Cutting energy use in buildings, ramping up renewable electricity and developing large-scale storage with hydrogen are clear options in bringing energy emissions down to zero by 2050, according to a new study published on Thursday (14 March).
Campaigners have urged the European Commission to reject a proposed aid scheme for the Greek power sector, saying the draft plan will allow “backdoor subsidies” for a new coal-fired power plant in Greece, in violation of the EU’s recently-updated electricity market rules.
Huge amounts of synthetic fuels generated from renewable energies will be required to fully decarbonise the German economy, according to industry association BDI, which eyes yearly imports of 340 terawatt hours (TW/h) by 2050 – the equivalent of Germany’s entire power fleet.
Reaching net-zero emissions means not only decarbonising the electricity system but the whole energy system. And Carbon Capture and Storage (CCS) will be necessary to achieve that, writes Guloren Turan.
Setting a target for low-carbon gases such as hydrogen or biomethane is going to be tricky even though the idea is supported by industry, a senior EU official has said, warning against a one-size-fits-all approach.
The European gas industry is on the cusp of a green revolution similar to the one that took place in the electricity sector, with a greater variety of low-carbon gases feeding into the grid at the local level, says Jean-Marc …
In the last five years, the European Investment Bank (EIB) provided over €50 billion in clean energy investments in Europe and around the world. As a new cycle opens, Andrew McDowell explains the key principles that will underpin the EIB’s future lending policy.
As the European Investment Bank (EIB) holds a meeting in Brussels today (25 February) to consult the public on its new energy policy, Wendel Trio reflects on the role the EU’s bank should have in tackling the climate crisis.
Germany's parliament is looking into a law meant to speed up electric grid expansion and move forward the country's energy transition. But German farmers are not happy and have called for more compensation from the federal government. EURACTIV Germany reports.
As the European Union turns the page on a series of clean energy laws focused on electricity, attention is now turning to decarbonisation in the gas sector, with an upcoming gas package expected in 2020. And the power sector intends to play a central role there too.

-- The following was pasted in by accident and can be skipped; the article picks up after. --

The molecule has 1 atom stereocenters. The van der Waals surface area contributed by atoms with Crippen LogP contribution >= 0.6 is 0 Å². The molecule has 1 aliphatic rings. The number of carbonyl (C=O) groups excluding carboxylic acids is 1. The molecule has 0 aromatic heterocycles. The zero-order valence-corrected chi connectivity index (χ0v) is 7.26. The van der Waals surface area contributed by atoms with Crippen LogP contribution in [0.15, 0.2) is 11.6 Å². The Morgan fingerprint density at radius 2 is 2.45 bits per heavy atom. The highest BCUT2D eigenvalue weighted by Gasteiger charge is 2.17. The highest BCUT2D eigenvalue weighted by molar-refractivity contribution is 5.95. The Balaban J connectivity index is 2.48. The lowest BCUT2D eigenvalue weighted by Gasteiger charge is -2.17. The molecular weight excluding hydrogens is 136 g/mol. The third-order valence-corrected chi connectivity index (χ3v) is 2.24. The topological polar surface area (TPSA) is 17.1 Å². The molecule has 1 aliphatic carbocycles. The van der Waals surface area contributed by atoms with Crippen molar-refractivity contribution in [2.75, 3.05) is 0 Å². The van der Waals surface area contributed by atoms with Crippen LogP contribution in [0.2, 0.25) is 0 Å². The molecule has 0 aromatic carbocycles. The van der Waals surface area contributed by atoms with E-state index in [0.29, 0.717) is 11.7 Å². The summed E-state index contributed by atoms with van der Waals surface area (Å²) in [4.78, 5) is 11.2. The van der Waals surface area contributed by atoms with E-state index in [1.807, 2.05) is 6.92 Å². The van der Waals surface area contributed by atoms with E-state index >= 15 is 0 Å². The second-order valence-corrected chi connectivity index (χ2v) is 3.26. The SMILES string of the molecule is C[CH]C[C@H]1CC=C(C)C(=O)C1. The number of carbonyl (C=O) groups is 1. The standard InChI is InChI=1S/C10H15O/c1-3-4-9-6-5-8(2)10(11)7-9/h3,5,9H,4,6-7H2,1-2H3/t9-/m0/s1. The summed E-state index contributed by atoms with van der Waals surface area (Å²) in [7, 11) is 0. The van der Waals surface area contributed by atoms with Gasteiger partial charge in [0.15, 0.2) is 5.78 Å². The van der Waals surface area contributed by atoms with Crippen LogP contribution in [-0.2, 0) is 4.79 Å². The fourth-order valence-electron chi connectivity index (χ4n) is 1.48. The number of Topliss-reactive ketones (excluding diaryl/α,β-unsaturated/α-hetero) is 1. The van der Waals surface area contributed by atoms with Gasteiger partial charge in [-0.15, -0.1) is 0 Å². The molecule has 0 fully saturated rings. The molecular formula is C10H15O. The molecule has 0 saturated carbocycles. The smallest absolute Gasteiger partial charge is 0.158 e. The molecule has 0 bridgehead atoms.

Britain must entirely get rid of fossil-based natural gas in the coming three decades if the country is to meet its long-term decarbonisation objectives, according to a think-tank close to the ruling Conservative party.
The revised EU gas directive agreed on Tuesday night (12 February) gives guarantees that the EU’s interests are preserved, by giving the European Commission a key role in the permitting process of all pipelines linking Europe with foreign countries, including Russia, says MEP Jerzy Buzek. EURACTIV Poland reports.
Serbia has been given the go-ahead to build a section of the Turkish Stream pipeline from the Bulgarian to the Hungarian border, so long as not only Russian gas is transmitted through the pipeline. EURACTIV Serbia reports.
The European Union reached a deal on Tuesday (12 February) on new rules governing import gas pipelines including Russia’s planned Nord Stream 2, but added a special loophole to make sure the German-backed project can go ahead.
European Union lawmakers struck an agreement on Monday (11 February) on green public procurement rules for new buses requiring that local authorities purchase a minimum share of clean vehicles running on gas or electricity by 2025 and 2030.
Natural gas will remain “an important component” of the EU’s energy mix for decades to come, but its role will evolve by the mid-century to become a “complement” to wind and solar power, the EU’s energy chief has said in comments that has ruffled feathers in the industry.
Croatia’s plan to build a liquefied natural gas (LNG) terminal on the island of Krk has taken another turn, after Russia’s ambassador in Zagreb, Anvar Azimov, said Moscow has nothing against its construction, marking a reversal of Russia’s position.
The gas interconnector between France and Spain remains a project of common European interest eligible for EU funding, the European Commission has said, despite a decision by French and Spanish regulators who rejected a key section of the planned pipeline.
A long-awaited EU project that could put an end to the energy isolation of Cyprus and the Greek island of Crete is under threat due to a dispute between the parties involved. But the European Commission does not want to “point fingers” at anybody.
Swift implementation of the EU’s energy and climate commitments is only possible if the next EU budget gives a clear signal to invest in a transition to a low-carbon economy, write Lisa Fischer and Elisa Giannelli.
Carbon Capture Utilisation and Storage (CCUS) is not a silver bullet solution for climate change but a vital tool for reducing industrial emissions and enabling clean hydrogen production, argues Graeme Sweeney.
Full electrification does not mean decarbonisation, writes Marco Alverà. Infrastructure which carries natural gas today will be needed in future to carry increasing amounts of biomethane, green hydrogen as well as to store energy more efficiently than power lines or batteries, he argues.
A report prepared for the European Commission has questioned the economic viability of plans to build a gas pipeline connecting Spain and France, designed in part to help reduce Europe’s reliance on Russian piped gas, five sources told Reuters.
Croatia will reveal on 28 May the results of a tender to use the capacity of a planned liquified natural gas (LNG) terminal, according to the company in charge of the project. The results may well determine the viability of the project, which has been in the making for over a decade.